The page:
Regular cancer screenings are still important in times of the pandemic, especially for cancers that do not generally show symptoms in their early stages. This includes cervical cancer, which does not show symptoms “until the cancer becomes larger and grows into nearby tissue,” the American Cancer Society said.
When symptoms do present, they can include:
- Abnormal vaginal bleeding, such as bleeding after vaginal sex, bleeding after menopause, bleeding and spotting between periods, or having menstrual periods that are longer or heavier than usual.
- An unusual discharge from the vagina – the discharge may contain some blood and may occur between periods or after menopause
- Pain during sex
- Pain in the pelvic region
- When it is more advanced, symptoms can include swelling of the legs, problems urinating or having a bowel movement, or blood in the urine.
“If you had an appointment for screening that was postponed or canceled, talk to your healthcare team about when to reschedule,” the American Cancer Society advised on their website. “Your provider can discuss balancing the risks and benefits of being screened now or postponing for a later date, taking into account your personal and family history, other risk factors, and the timing of your last screening test.”
David Billings, MD, FACOG, an Ob-Gyn with Trinity Health, believes that women have been more cautious in coming out for annual exams because of the pandemic. “As long as they come in within a reasonable time, as things hopefully improve, it should not be too much of an issue, but they still should not put it off too long.”
In 2020, it was estimated that about 13,800 new cases of invasive cervical cancer would be diagnosed, and that 4,290 women would die from the disease, which has been classified as the fourth most common type of cancer for women worldwide.
Cervical cancer is also one of the most preventable types of cancer because it develops over time. Deaths from cervical cancer have declined at a rate of approximately 2 percent per year, primarily due to the widespread use of Pap smears to detect cervical abnormalities and allow for early treatment, the National Cervical Cancer Coalition said.
According to the National Cancer Institute, a pap smear is a procedure in which cells are gently removed from the cervix. These cells are then checked under a microscope to look for cervical cancer or cell changes that could lead to cervical cancer. Pap smears, which can also help detect infections or inflammation, can be done at the same time as a pelvic exam.
During a pelvic exam, a doctor – usually an Ob-Gyn, midwife, or a women’s health nurse practitioner – evaluates a patient’s reproductive organs for any abnormalities. A pelvic exam can be a part of a regular checkup or recommended if a patient has symptoms.
Cervical cancer tends to occur in women during midlife; it is frequently diagnosed in women between the ages of 35 and 44. “It rarely affects women under age 20, and more than 15 percent of diagnoses are made in women older than 65,” the National Cervical Cancer Coalition’s website stated. “But in women over 65, cancer typically occurs in women who were not receiving regular screening.”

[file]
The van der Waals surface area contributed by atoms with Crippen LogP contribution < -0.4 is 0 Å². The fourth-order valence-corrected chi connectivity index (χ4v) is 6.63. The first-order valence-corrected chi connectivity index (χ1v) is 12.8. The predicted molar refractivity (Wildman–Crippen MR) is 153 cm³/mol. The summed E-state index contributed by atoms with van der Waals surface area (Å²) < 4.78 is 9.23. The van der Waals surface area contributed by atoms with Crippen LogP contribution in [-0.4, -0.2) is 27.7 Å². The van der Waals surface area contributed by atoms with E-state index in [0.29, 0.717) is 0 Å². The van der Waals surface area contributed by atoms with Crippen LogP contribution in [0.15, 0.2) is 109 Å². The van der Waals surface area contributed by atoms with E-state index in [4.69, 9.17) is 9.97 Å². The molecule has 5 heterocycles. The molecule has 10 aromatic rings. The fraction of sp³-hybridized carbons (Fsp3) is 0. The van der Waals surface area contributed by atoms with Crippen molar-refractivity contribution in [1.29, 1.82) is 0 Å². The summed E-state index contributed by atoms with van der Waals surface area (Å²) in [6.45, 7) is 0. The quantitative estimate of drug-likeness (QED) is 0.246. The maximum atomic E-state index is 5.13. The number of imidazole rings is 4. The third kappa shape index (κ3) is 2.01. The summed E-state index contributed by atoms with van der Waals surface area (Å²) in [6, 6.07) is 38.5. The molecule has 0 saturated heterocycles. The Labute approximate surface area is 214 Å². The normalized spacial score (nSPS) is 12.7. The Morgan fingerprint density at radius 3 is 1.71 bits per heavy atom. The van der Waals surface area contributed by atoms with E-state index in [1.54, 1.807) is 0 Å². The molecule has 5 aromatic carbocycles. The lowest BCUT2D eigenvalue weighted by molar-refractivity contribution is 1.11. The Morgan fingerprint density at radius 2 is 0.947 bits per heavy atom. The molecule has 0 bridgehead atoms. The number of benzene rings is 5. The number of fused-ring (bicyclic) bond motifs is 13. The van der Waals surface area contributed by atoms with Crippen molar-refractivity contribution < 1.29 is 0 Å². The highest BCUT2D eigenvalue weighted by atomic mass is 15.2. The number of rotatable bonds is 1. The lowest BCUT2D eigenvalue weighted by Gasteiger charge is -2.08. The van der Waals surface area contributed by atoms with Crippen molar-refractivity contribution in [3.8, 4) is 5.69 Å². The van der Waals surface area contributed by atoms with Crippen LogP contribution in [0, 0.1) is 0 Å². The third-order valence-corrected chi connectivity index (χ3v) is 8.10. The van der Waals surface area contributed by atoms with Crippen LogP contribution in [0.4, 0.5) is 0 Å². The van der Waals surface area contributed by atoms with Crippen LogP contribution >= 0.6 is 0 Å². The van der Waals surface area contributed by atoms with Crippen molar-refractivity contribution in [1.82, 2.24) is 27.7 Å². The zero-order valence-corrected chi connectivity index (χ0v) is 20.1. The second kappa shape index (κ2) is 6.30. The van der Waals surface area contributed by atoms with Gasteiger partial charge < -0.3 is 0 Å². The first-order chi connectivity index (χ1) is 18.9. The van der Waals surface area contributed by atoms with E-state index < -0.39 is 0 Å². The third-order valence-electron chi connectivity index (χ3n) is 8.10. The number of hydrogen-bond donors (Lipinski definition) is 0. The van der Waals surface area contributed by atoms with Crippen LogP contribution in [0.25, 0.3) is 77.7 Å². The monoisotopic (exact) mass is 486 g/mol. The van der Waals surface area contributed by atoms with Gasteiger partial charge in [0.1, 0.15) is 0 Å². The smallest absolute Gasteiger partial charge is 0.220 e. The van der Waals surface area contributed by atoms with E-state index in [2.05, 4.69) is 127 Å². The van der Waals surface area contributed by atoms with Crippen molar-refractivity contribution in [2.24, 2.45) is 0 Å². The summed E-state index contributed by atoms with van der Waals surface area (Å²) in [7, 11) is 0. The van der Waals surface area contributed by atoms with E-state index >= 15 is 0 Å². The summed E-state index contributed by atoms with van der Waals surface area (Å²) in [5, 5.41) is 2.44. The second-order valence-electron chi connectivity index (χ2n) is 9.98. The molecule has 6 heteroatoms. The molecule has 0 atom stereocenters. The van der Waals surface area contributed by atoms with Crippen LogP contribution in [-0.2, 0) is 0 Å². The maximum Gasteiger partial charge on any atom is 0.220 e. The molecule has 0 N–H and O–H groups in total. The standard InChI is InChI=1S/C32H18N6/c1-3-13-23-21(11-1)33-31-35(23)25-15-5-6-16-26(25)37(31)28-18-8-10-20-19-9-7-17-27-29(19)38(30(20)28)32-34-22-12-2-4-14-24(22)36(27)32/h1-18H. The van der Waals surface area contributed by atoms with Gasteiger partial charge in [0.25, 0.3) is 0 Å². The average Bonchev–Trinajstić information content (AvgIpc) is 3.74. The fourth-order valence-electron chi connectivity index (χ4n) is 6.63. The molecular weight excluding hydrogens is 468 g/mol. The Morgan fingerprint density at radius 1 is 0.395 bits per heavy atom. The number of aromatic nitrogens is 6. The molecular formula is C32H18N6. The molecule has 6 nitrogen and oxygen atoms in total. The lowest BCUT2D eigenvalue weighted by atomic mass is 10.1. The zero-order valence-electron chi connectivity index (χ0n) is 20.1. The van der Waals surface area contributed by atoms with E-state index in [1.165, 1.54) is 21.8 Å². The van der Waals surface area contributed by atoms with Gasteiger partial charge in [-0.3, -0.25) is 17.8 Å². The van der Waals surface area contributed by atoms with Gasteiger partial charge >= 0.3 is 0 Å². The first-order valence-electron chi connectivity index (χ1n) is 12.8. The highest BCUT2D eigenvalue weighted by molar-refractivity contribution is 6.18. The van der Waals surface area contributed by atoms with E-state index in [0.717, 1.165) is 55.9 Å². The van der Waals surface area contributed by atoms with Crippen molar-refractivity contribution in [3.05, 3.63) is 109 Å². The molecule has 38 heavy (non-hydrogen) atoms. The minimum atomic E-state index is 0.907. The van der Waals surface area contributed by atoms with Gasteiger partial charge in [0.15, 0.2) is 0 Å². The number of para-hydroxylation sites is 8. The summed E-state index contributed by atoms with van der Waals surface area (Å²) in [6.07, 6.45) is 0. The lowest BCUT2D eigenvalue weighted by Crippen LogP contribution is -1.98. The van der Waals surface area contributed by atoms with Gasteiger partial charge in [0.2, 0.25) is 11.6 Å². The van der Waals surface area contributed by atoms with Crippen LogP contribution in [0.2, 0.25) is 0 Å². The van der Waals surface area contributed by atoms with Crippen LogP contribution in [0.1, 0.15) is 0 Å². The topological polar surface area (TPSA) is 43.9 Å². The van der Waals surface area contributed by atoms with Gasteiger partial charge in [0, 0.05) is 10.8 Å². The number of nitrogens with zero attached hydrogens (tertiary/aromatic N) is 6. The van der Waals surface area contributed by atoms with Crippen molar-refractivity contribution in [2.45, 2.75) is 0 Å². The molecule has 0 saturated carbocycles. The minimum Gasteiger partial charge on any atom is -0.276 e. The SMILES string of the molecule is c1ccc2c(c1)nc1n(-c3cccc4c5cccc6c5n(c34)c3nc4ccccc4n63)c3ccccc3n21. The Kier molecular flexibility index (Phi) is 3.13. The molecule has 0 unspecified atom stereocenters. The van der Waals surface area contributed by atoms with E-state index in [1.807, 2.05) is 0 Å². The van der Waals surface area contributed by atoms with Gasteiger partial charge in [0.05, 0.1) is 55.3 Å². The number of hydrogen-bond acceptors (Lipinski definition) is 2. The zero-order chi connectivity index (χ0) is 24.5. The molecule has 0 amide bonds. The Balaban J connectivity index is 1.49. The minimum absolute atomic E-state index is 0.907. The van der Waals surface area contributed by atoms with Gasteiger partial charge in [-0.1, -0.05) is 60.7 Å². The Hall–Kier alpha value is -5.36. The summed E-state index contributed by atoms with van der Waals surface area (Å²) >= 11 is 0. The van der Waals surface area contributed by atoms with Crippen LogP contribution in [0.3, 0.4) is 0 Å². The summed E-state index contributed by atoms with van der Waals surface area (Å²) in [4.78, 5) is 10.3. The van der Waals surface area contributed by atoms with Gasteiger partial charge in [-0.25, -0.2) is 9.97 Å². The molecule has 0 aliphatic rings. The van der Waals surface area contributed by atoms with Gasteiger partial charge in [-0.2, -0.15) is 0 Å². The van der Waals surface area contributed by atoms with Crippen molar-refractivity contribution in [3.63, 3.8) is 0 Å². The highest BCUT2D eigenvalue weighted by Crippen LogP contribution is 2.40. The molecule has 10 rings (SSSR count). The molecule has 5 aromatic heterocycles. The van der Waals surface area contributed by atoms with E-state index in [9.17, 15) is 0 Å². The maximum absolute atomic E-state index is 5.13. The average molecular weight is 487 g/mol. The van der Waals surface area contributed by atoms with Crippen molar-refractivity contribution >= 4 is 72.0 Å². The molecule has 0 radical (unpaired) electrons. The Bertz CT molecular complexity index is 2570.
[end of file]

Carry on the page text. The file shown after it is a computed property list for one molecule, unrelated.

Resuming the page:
After the initial Pap smear, which should be performed starting at 21, women should get one every three years between the ages of 21 to 29, unless recommended otherwise. From age 30 to 65, testing is done every three years or every five years when combined with human papillomavirus (HPV) screening. After the age of 65, women who do not have a high risk for cervical cancer should avoid screening.
Women who smoke are about twice as likely as non-smokers to get cervical cancer, the American Cancer Society said. Other risk factors for cervical cancer include HPV infection – the most important risk factor – as well as having a weakened immune system, chlamydia infection, a diet low in fruits and vegetables, being overweight, along-term use of oral contraceptives, intrauterine device (IUD) use, having multiple full-term pregnancies, being younger than 17 at your first full-term pregnancy, and having a family history of cervical cancer. (Regarding family history, the American Cancer Society said that having a mother or sister that had cervical cancer increases the chances of a person developing the disease.)
Trinity Health’s Ob-Gyn department includes: Heather Bedell, MD; Tim Bedell, MD; and Jennifer Johnson, MD, located at Health Center – Medical Arts, 400 Burdick Expy E, Minot. For appointments, call 701-857-7397.
Lori Dockter, PA-C, is also located at Health Center – Medical Arts. For appointments, call 701-857-5050. J. David Amsbury, DO, and midwives Jayme Burman, CNM, and Erica Riordan, CNM, also are based at Health Center – Medical Arts. For appointments, call 701-857-7385.
David Billings, MD, FACOG, is located at Health Center – Town & Country, Ste 101, 831 S Broadway. For appointments, call 701-857-7394. Jessie Fauntleroy, MD; Margaret Nordell, MD; and Carol Schaffner, MD, along with midwife Gloria Berg, CNM, are located at Health Center – Town & Country, Ste 102, 831 S Broadway, Minot. For appointments, call 701-857-5703.
Heidi Lynn Grondahl, WHNP-BC, is based at Trinity Community Clinic – Western Dakota, 1321 W Dakota Pkwy, Williston. For appointments, call 701-572-7711.